N2 - This chapter, explores whether Singapore is truly smart – is it enhancing sustainability, resilience and liveability, rather than simply making its existing systems more efficient – by assessing the initiatives it has adopted in the pursuit of smartness using the Smart Model Assessment Resilient Tool (SMART). SMART is a decision-making model that aims to assess and promote liveability by placing it at the core of smart cities – delivering ‘individual and societal wellbeing, resource security and efficiency, and planetary wellbeing’ (Liveable Cities, 2013). SMART can therefore be used by city leaders to support decision-making towards truly smart cities. The chapter describes Strand One (S1) of SMART: the analysis of documented initiatives filtered through four liveability lenses (societal, environmental, economic, and governance). Initiatives are explored as to whether they deliver direct and indirect impacts in support of actions that aim to deliver liveability, their timescale, and their reach in terms of impact on the local population. In support of this research, a high-level analysis shows the number of primary impacts (direct) and secondary impacts (indirect) from Singapore’s smart initiatives, and importantly where an action towards liveability is not impacted at all.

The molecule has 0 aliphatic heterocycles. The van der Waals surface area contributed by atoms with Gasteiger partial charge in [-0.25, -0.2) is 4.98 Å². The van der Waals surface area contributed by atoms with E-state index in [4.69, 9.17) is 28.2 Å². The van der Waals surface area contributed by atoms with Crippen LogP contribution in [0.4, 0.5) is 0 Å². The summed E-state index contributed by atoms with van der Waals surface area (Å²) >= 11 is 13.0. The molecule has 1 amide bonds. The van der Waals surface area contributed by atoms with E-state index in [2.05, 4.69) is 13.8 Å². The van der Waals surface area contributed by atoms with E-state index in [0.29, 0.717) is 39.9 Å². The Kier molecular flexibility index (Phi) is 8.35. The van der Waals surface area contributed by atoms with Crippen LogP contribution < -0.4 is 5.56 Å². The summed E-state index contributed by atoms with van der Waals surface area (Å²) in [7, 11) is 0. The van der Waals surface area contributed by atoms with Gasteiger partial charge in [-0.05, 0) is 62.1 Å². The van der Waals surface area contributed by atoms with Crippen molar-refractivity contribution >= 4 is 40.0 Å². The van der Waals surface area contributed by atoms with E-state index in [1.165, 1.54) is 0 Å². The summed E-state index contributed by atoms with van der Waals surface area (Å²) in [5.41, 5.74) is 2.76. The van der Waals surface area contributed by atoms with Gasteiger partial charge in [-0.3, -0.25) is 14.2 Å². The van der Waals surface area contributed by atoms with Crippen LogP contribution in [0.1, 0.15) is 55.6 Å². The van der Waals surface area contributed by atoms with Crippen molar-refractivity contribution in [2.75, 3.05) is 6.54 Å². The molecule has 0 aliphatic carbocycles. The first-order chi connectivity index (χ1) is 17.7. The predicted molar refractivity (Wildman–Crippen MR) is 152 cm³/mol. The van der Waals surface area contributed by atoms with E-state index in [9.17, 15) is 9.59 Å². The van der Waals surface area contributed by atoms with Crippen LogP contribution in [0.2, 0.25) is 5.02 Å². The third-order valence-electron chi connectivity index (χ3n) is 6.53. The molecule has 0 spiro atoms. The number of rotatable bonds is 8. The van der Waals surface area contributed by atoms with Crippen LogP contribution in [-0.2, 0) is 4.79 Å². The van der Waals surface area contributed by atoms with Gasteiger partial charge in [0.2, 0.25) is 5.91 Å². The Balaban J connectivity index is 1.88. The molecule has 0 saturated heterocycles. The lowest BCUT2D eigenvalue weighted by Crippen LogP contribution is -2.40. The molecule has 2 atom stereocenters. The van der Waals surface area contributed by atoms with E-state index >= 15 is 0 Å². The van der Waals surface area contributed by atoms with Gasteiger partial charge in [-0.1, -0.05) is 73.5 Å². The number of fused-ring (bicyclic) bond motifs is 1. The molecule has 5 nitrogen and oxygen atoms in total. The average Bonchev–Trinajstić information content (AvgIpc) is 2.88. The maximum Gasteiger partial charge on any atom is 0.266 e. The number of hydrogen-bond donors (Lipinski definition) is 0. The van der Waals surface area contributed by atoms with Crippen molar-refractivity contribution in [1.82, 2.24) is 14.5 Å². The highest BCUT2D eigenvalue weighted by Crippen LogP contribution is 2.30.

AB - This chapter, explores whether Singapore is truly smart – is it enhancing sustainability, resilience and liveability, rather than simply making its existing systems more efficient – by assessing the initiatives it has adopted in the pursuit of smartness using the Smart Model Assessment Resilient Tool (SMART). SMART is a decision-making model that aims to assess and promote liveability by placing it at the core of smart cities – delivering ‘individual and societal wellbeing, resource security and efficiency, and planetary wellbeing’ (Liveable Cities, 2013). SMART can therefore be used by city leaders to support decision-making towards truly smart cities. The chapter describes Strand One (S1) of SMART: the analysis of documented initiatives filtered through four liveability lenses (societal, environmental, economic, and governance). Initiatives are explored as to whether they deliver direct and indirect impacts in support of actions that aim to deliver liveability, their timescale, and their reach in terms of impact on the local population. In support of this research, a high-level analysis shows the number of primary impacts (direct) and secondary impacts (indirect) from Singapore’s smart initiatives, and importantly where an action towards liveability is not impacted at all.

M3 - Chapter (peer-reviewed)

SN - 9780128161692

SP - 295

EP - 314

BT - Smart City Emergence

A2 - Anthopoulos, Leonidas

PB - Elsevier

ER -